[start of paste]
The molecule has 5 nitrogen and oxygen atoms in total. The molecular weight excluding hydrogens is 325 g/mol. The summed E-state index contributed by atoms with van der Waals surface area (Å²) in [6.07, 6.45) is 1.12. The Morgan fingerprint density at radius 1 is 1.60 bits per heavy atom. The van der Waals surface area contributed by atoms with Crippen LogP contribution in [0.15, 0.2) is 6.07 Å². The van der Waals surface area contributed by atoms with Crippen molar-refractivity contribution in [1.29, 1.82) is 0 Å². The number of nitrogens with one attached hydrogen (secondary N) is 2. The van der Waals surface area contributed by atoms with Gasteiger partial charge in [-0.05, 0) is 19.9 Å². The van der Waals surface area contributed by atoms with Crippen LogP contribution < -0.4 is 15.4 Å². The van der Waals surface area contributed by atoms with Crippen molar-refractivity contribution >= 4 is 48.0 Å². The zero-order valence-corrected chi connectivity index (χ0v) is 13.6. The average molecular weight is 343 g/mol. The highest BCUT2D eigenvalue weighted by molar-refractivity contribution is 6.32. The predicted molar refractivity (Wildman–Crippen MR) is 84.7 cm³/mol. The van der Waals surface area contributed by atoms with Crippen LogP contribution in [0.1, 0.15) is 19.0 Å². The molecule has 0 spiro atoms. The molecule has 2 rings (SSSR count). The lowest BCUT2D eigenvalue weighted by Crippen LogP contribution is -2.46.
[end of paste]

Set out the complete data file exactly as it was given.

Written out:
The molecule has 5 nitrogen and oxygen atoms in total. The molecular weight excluding hydrogens is 325 g/mol. The summed E-state index contributed by atoms with van der Waals surface area (Å²) in [6.07, 6.45) is 1.12. The Morgan fingerprint density at radius 1 is 1.60 bits per heavy atom. The van der Waals surface area contributed by atoms with Crippen LogP contribution in [0.15, 0.2) is 6.07 Å². The van der Waals surface area contributed by atoms with Crippen molar-refractivity contribution in [1.29, 1.82) is 0 Å². The number of nitrogens with one attached hydrogen (secondary N) is 2. The van der Waals surface area contributed by atoms with Gasteiger partial charge in [-0.05, 0) is 19.9 Å². The van der Waals surface area contributed by atoms with Crippen LogP contribution < -0.4 is 15.4 Å². The van der Waals surface area contributed by atoms with Crippen molar-refractivity contribution >= 4 is 48.0 Å². The zero-order valence-corrected chi connectivity index (χ0v) is 13.6. The average molecular weight is 343 g/mol. The highest BCUT2D eigenvalue weighted by molar-refractivity contribution is 6.32. The predicted molar refractivity (Wildman–Crippen MR) is 84.7 cm³/mol. The van der Waals surface area contributed by atoms with Crippen LogP contribution in [0.1, 0.15) is 19.0 Å². The molecule has 0 spiro atoms. The molecule has 2 rings (SSSR count). The lowest BCUT2D eigenvalue weighted by Crippen LogP contribution is -2.46.